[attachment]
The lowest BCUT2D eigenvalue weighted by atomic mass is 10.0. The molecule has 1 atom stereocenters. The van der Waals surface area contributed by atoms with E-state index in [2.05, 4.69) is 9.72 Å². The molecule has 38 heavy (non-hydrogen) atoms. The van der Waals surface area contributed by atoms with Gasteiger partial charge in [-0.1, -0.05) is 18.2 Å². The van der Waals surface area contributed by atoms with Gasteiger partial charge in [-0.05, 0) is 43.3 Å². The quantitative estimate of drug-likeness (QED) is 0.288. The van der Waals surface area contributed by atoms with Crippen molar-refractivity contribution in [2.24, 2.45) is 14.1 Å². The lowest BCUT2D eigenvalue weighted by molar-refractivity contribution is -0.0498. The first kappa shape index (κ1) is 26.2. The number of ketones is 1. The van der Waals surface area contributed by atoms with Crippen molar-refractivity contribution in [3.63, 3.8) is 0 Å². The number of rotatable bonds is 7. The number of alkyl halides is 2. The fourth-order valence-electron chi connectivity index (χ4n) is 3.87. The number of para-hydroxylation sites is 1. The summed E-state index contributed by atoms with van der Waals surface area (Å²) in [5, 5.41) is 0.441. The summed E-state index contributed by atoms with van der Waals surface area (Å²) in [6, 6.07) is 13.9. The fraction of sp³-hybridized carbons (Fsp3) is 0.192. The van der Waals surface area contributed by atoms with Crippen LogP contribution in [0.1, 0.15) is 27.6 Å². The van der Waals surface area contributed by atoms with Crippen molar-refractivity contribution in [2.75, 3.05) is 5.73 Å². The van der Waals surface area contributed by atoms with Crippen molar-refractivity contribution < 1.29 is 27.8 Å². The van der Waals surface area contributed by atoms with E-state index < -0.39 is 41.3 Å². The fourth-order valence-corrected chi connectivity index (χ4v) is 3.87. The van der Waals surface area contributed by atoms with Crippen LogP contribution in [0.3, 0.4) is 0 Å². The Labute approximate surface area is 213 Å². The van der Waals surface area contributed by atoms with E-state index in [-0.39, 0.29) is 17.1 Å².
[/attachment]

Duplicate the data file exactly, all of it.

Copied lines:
The lowest BCUT2D eigenvalue weighted by atomic mass is 10.0. The molecule has 1 atom stereocenters. The van der Waals surface area contributed by atoms with E-state index in [2.05, 4.69) is 9.72 Å². The molecule has 38 heavy (non-hydrogen) atoms. The van der Waals surface area contributed by atoms with Gasteiger partial charge in [-0.1, -0.05) is 18.2 Å². The van der Waals surface area contributed by atoms with Gasteiger partial charge in [-0.05, 0) is 43.3 Å². The quantitative estimate of drug-likeness (QED) is 0.288. The van der Waals surface area contributed by atoms with Crippen molar-refractivity contribution in [2.24, 2.45) is 14.1 Å². The lowest BCUT2D eigenvalue weighted by molar-refractivity contribution is -0.0498. The first kappa shape index (κ1) is 26.2. The number of ketones is 1. The van der Waals surface area contributed by atoms with Crippen molar-refractivity contribution in [3.63, 3.8) is 0 Å². The number of rotatable bonds is 7. The number of alkyl halides is 2. The fourth-order valence-electron chi connectivity index (χ4n) is 3.87. The number of para-hydroxylation sites is 1. The summed E-state index contributed by atoms with van der Waals surface area (Å²) in [5, 5.41) is 0.441. The summed E-state index contributed by atoms with van der Waals surface area (Å²) in [6, 6.07) is 13.9. The fraction of sp³-hybridized carbons (Fsp3) is 0.192. The van der Waals surface area contributed by atoms with Crippen LogP contribution in [0.1, 0.15) is 27.6 Å². The van der Waals surface area contributed by atoms with Crippen molar-refractivity contribution in [2.75, 3.05) is 5.73 Å². The van der Waals surface area contributed by atoms with Crippen molar-refractivity contribution < 1.29 is 27.8 Å². The van der Waals surface area contributed by atoms with E-state index < -0.39 is 41.3 Å². The fourth-order valence-corrected chi connectivity index (χ4v) is 3.87. The van der Waals surface area contributed by atoms with Crippen LogP contribution in [0.3, 0.4) is 0 Å². The Labute approximate surface area is 213 Å². The van der Waals surface area contributed by atoms with E-state index in [-0.39, 0.29) is 17.1 Å².